With the five-and-a-half-month Oregon Legislative Session ending back on July 11, it is worthwhile to look back at the year Corvallis’ state Senator Sara Gelser and Representative Dan Rayfield had. While both legislators are new to their respective positions, Gelser has 10 years of experience as a representative.
Rayfield just completed his first year in Salem, filling the vacancy created by Gelser’s successful state senate run. He appears to have played an active role rather quickly; he served as co-chair of the Ways and Means Subcommittee on Natural Resources and the House Committee on Consumer Protection and Government Effectiveness. He also was a member of the House Committee on Rules.
“As a freshman legislator, there’s definitely been a steep learning curve,” Rayfield wrote in an email, “but I’ve found that being an active participant has been the best way to learn and succeed.”
Though some of the bills he sponsored could be considered fluff, such as SCR15, which “commends the Oregon State University Beavers wrestling team on their exemplary intercollegiate athletic achievements” (for coming in 30th in this year’s NCAA Championships), Rayfield played an important role in this year’s legislative session.
HB3315, a bill that Rayfield introduced, helped settle an impasse between the Oregon Department of Fish and Wildlife (ODFW) and the State Legislature. “At the start of the legislative session, the Oregon Department of Fish and Wildlife projected a $32 million budget shortfall for the next biennium,” explained Rayfield. “As a result, a number of important ODFW programs were on the chopping block.” Rayfield was among a group of legislators and ODFW stakeholders that developed a compromise budget package. Part of that package was HB3315, which allows ODFW to collect the cost of services given to other state departments over the next six years.
Through his position as a regular member on the Ways and Means Committee, Rayfield introduced a bill that would have alleviated financial problems for those with student loan debt through means of a state tax credit. The bill, HB3342, was not passed, despite a fair amount of statewide support. “I plan to continue to try to address the student debt issue, and will come back next session with another proposal to address the student debt crisis,” Rayfield said, “potentially looking at a system of refinancing loans that puts money back into the pockets of student debt-holders.”
Gelser, over on the state senate side, served as chair of the Senate Committee on Human Services and Early Childhood. She also served on the Committees for Education, Workforce, and Judiciary. Gelser is surely celebrating after SB 946 passed, a bill she both sponsored and carried, which establishes the position of LGBT veterans coordinator for the Oregon Department of Veterans Affairs. The position is the first of its kind in the nation, and will provide support for thousands, particularly older veterans whose discharge status was tied to their sexual orientation. The cost of the position over its first two years is $182,787.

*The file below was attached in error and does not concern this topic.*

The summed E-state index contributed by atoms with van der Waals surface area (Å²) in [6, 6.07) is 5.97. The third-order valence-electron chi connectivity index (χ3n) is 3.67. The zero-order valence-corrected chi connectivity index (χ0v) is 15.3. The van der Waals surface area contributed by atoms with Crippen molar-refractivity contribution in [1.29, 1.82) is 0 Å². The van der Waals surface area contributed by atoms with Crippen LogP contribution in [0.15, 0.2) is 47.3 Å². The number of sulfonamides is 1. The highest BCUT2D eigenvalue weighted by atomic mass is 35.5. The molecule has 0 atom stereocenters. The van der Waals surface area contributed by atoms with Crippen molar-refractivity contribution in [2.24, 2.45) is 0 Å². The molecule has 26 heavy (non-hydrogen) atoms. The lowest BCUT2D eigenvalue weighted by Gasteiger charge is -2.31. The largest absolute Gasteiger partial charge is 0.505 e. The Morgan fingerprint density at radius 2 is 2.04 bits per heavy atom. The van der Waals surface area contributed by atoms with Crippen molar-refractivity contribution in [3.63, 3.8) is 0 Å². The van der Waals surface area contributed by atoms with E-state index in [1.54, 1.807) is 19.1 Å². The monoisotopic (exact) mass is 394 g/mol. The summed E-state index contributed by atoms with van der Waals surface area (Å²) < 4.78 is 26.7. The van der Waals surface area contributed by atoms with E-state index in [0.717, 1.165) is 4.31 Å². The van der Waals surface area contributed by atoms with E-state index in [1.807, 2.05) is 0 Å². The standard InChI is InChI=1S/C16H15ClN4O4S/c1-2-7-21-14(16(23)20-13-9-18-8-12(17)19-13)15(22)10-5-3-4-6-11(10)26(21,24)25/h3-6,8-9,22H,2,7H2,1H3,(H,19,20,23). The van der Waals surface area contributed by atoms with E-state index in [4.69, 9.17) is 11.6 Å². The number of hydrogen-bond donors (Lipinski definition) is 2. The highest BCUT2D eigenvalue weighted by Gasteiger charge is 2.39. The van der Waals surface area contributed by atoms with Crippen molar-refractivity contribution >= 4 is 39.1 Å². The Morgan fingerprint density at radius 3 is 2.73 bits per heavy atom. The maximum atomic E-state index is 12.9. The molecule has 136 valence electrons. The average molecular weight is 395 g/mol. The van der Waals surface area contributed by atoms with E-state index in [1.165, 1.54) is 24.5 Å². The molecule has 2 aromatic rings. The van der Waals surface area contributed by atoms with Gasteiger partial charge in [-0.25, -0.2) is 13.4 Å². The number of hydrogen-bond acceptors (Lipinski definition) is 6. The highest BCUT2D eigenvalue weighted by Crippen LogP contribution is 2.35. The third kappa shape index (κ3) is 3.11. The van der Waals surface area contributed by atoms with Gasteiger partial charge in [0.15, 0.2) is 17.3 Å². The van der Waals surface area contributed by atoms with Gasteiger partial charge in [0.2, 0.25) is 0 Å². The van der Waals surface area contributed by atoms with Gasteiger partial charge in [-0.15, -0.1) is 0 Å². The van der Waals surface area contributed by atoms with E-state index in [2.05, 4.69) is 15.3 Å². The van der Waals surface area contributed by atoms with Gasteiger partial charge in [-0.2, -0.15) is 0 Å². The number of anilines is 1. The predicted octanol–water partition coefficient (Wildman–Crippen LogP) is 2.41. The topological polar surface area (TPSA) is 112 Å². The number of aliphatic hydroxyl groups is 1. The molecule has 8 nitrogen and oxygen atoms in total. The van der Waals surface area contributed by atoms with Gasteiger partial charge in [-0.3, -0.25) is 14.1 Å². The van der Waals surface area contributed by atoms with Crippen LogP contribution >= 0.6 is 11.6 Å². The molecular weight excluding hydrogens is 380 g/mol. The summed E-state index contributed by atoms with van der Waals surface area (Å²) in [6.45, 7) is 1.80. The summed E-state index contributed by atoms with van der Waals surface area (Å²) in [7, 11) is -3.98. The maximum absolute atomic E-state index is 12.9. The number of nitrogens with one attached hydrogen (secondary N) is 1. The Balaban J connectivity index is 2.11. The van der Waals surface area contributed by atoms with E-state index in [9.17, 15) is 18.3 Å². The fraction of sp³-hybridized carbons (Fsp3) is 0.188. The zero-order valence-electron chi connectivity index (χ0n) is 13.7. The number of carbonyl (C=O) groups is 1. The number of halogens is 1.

She also acted as a watchdog for victims of sexual assault, bullying, and harassment. Gelser was at the forefront of legislation that pushed back against institutions, most notably the University of Oregon, which weaken the privacy rights of victims. Additionally, HB3425, which is currently in committee upon this session’s adjournment, would require school districts to disclose demographic information regarding bullying, harassment, and cyberbullying.
Worth noting over the course of this legislative session are our legislators’ voting stats vis-à-vis their political parties. Both staunch democrats, Gelser voted along party lines 98.91% of the time, nearly identical to the Democratic Party average of 99.05% in the senate. Rayfield voted with his party less often than Gelser at 97.88%, but that is nearly half a percentage point above the state house average of 97.37%. Gelser was more present with her votes, missing only 24, while Rayfield missed 51. Rayfield sponsored 33 bills, while Gelser sponsored 97.
It seems Corvallis’ political representation in Salem had a fairly successful session in terms of productivity. For Republican voters, some or all of this may come as unhappy news, but such is the bifurcated nature of our political process.
Several attempts were made to reach Gelser for comment; neither she nor her office responded.